mains an impenetrable mystery not only A generous glass of wine and a small to him but his confidential officers, the quantity of nutritious food, judiciously identity and whereabouts of the spy. In administered, soon gave new life to Carle- vain were inquiries made in all directions ton, who was indeed in a most dangerous and by every means; Jean Delong was condition, having lain twenty-four hours never seen after the fall of Vicksburg, in a state of semi-unconsciousness before with that proud event he disappeared he was discovered. The major and the from the army and neighborhood, nor faithful black devoted the entire night to could the ablest scout discover any traces his recovery, and so far succeeded as to of him. Regret that he should thus be be able to remove him on the following unable to reward, or in any way acmorning to more inspiring quarters ; knowledge the great skill and fidelity, namely, among the friends and comrades, whose whole extent was known only to from whom he had been so long sep- the commander-in-chief himself, somearated.

times half destroyed his satisfaction at It is unnecessary to detail the circum- his own successes, when he remembered stances following the occupation

occupation of the beautiful French boy who had so Vicksburg by our army, or the energetic often glided in with important informameasures adopted by Grant for following tion for his ear. And were it not that up his successes ; for are they not writ- others around him were in equal perplex. ten on the hearts of a grateful country? ity, he would sometimes almost have

A few words will close this veracious been inclined to regard him as one of history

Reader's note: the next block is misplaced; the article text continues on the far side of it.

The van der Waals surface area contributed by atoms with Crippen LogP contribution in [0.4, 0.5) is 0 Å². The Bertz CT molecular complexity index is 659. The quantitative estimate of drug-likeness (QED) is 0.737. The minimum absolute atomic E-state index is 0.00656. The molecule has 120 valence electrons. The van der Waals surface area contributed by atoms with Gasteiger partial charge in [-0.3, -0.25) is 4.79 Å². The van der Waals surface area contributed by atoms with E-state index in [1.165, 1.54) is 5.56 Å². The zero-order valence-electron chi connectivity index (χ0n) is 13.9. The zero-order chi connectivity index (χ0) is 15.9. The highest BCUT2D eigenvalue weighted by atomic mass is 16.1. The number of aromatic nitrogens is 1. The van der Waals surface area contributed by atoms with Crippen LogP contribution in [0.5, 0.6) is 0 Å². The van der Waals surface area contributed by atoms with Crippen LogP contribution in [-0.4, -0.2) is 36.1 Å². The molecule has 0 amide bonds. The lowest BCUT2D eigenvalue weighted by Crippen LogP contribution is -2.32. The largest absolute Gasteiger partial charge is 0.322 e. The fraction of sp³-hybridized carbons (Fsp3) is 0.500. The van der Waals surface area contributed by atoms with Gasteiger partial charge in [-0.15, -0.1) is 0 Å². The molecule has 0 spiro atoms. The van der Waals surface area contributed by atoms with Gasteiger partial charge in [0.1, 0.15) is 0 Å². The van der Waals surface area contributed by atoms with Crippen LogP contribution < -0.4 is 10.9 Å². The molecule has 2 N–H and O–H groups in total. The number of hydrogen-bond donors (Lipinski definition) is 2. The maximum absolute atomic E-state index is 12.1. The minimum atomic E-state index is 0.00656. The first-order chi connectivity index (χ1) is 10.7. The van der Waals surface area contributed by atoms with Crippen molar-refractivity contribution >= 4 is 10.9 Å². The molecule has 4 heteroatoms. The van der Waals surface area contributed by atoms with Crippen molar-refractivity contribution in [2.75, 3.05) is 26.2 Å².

those myths which sometimes haunt the Measures were immediately instituted, presence of the imaginative and dreamy, by order of General Grant, for the ex. but have no real existence. But the ev. change of Florence, and she was in a few idences of his reality were too many and weeks once more occupying her beautiful important for this conclusion, and he long plantation dwelling overlooking Vicks- since learned to remember with sincere burg. And under the paternal supervis- regret and to reckon among his guardian ion of the same noble commander the angels the youthful Spy of the Mississippi.

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Go, child of sunshine, singing go ;

If birds can reach their heaven, 'tis thine To make a lovelier heaven below,

To warm this chill and Northern clime; With thee, I dream of Nile's soft flow;

Of dark-eyed goddess, lotus-crowned ; Of forest-queen ; of forms that glow

From painter's royal-tinted ground. I love thee for thy free, wild grace,

For kisses thy pure lips have shed Upon another fair young face.

O Saviour, bless each darling head ! Life's poems, – little cherub girls, –

That still we read and linger o'er, And lost to us become the pearls,

God's angels, finding, claim once more.

NIGHT IN THE CITY.
By Mrs. E, M. Bruce.
SOME one is dying near to me ;

I hear the angels call ;
A wailing wind is whispering

Of knell and bier and pall;
The shadow of a passing soul

Is drooping over all.
It may be young ; it may be old ;

As men count life's brief day; It may be burdened deep with sin,

Or pure, I cannot say.
I only know a human soul

Hath this hour passed away. Some one is bom now near to me ;

The notes of joy I hear ; The blessed benedicite

Is falling on my ear; The wings of the gift-angel

Are fitting very near. And, do I dream ! or, is there now,

A radiant beam of light, As if the portal of the skies,

Had not been closed quite, When earth's o'er-weary traveller

Took thence its happy flight?

WELCOME SPRING. – A SCRAP. By Mrs. O. Spring Matteson. “I'm so glad 'tis spring!" says the little four-year-old, who, much against its own inclination, has been cooped up in the house, shut out from the music of the birds, the whispering of the rills, the blushing of the flowers, the kiss of the zephyrs, and the sound of the soft pattering rain, for four long, dreary months.

I sympathize with that child; for I dearly love the beauties of God's summer, and as eagerly welcome the buoyant spring again as does the little four-yearold. - I am glad 'tis spring.

Mother, I hear some birds; spring is surely coming,” says the school-girl, who has followed the same course back and forth, every day through the long winter. “I'm glad winter is gone; for, although I love to go to school, and love the beau. tiful snow, it is so very cold, after all."